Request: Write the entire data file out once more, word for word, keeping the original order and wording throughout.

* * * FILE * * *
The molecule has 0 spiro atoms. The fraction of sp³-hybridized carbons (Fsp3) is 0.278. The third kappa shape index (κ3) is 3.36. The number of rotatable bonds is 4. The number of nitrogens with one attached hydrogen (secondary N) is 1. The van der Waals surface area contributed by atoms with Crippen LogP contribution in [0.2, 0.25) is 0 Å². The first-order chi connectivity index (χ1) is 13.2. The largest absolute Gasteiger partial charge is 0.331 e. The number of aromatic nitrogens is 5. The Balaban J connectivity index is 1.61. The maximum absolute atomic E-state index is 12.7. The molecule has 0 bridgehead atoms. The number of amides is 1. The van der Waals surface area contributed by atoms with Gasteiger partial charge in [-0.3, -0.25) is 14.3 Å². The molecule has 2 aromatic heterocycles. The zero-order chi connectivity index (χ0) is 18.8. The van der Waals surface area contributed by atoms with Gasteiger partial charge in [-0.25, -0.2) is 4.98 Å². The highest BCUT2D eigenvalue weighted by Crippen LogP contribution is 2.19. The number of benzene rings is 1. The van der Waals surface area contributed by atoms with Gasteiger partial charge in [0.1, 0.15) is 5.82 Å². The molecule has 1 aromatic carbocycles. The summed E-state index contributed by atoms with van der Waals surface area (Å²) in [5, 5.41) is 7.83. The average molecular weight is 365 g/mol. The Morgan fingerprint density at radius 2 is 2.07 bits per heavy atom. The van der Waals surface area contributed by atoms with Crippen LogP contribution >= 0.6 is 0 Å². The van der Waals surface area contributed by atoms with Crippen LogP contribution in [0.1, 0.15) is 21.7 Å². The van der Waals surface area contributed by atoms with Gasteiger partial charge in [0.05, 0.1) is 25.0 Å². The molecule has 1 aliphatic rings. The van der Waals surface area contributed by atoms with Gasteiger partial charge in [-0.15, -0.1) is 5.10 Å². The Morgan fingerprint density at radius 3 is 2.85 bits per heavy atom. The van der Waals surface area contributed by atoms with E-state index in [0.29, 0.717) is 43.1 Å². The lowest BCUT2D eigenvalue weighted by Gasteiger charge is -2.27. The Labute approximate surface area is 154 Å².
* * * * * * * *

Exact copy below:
The molecule has 0 spiro atoms. The fraction of sp³-hybridized carbons (Fsp3) is 0.278. The third kappa shape index (κ3) is 3.36. The number of rotatable bonds is 4. The number of nitrogens with one attached hydrogen (secondary N) is 1. The van der Waals surface area contributed by atoms with Crippen LogP contribution in [0.2, 0.25) is 0 Å². The first-order chi connectivity index (χ1) is 13.2. The largest absolute Gasteiger partial charge is 0.331 e. The number of aromatic nitrogens is 5. The Balaban J connectivity index is 1.61. The maximum absolute atomic E-state index is 12.7. The molecule has 0 bridgehead atoms. The number of amides is 1. The van der Waals surface area contributed by atoms with Gasteiger partial charge in [-0.3, -0.25) is 14.3 Å². The molecule has 2 aromatic heterocycles. The zero-order chi connectivity index (χ0) is 18.8. The van der Waals surface area contributed by atoms with Gasteiger partial charge in [-0.25, -0.2) is 4.98 Å². The highest BCUT2D eigenvalue weighted by Crippen LogP contribution is 2.19. The number of benzene rings is 1. The van der Waals surface area contributed by atoms with Gasteiger partial charge in [0.1, 0.15) is 5.82 Å². The molecule has 1 aromatic carbocycles. The summed E-state index contributed by atoms with van der Waals surface area (Å²) in [5, 5.41) is 7.83. The average molecular weight is 365 g/mol. The Morgan fingerprint density at radius 2 is 2.07 bits per heavy atom. The van der Waals surface area contributed by atoms with Crippen LogP contribution >= 0.6 is 0 Å². The van der Waals surface area contributed by atoms with Crippen LogP contribution in [0.1, 0.15) is 21.7 Å². The van der Waals surface area contributed by atoms with Gasteiger partial charge in [0.05, 0.1) is 25.0 Å². The molecule has 1 aliphatic rings. The van der Waals surface area contributed by atoms with Gasteiger partial charge in [-0.15, -0.1) is 5.10 Å². The Morgan fingerprint density at radius 3 is 2.85 bits per heavy atom. The van der Waals surface area contributed by atoms with E-state index in [0.29, 0.717) is 43.1 Å². The lowest BCUT2D eigenvalue weighted by Gasteiger charge is -2.27. The Labute approximate surface area is 154 Å².